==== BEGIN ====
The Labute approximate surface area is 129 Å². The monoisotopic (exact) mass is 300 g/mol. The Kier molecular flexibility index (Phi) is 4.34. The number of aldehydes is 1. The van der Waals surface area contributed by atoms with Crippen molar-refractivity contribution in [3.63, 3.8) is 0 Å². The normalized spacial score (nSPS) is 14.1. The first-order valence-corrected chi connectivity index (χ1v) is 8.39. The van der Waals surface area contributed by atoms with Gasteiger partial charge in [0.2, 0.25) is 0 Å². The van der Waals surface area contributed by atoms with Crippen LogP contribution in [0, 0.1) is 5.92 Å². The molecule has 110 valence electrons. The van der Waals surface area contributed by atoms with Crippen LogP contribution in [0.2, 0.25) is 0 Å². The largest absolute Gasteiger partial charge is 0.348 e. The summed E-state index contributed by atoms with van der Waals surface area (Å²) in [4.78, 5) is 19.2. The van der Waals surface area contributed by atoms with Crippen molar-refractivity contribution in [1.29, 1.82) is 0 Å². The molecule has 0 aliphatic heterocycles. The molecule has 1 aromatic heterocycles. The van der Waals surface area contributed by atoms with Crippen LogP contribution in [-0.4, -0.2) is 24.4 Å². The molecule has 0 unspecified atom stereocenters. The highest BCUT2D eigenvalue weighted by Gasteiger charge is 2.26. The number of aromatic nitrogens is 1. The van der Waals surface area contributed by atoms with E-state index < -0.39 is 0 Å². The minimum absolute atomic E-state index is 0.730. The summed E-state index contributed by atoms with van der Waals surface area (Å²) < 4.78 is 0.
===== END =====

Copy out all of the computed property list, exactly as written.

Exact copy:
The Labute approximate surface area is 129 Å². The monoisotopic (exact) mass is 300 g/mol. The Kier molecular flexibility index (Phi) is 4.34. The number of aldehydes is 1. The van der Waals surface area contributed by atoms with Crippen molar-refractivity contribution in [3.63, 3.8) is 0 Å². The normalized spacial score (nSPS) is 14.1. The first-order valence-corrected chi connectivity index (χ1v) is 8.39. The van der Waals surface area contributed by atoms with Gasteiger partial charge in [0.2, 0.25) is 0 Å². The van der Waals surface area contributed by atoms with Crippen LogP contribution in [0, 0.1) is 5.92 Å². The molecule has 110 valence electrons. The van der Waals surface area contributed by atoms with Crippen LogP contribution in [0.2, 0.25) is 0 Å². The largest absolute Gasteiger partial charge is 0.348 e. The summed E-state index contributed by atoms with van der Waals surface area (Å²) in [4.78, 5) is 19.2. The van der Waals surface area contributed by atoms with Crippen molar-refractivity contribution in [1.29, 1.82) is 0 Å². The molecule has 0 aliphatic heterocycles. The molecule has 1 aromatic heterocycles. The van der Waals surface area contributed by atoms with Crippen LogP contribution in [-0.4, -0.2) is 24.4 Å². The molecule has 0 unspecified atom stereocenters. The highest BCUT2D eigenvalue weighted by Gasteiger charge is 2.26. The number of aromatic nitrogens is 1. The van der Waals surface area contributed by atoms with E-state index < -0.39 is 0 Å². The minimum absolute atomic E-state index is 0.730. The summed E-state index contributed by atoms with van der Waals surface area (Å²) < 4.78 is 0.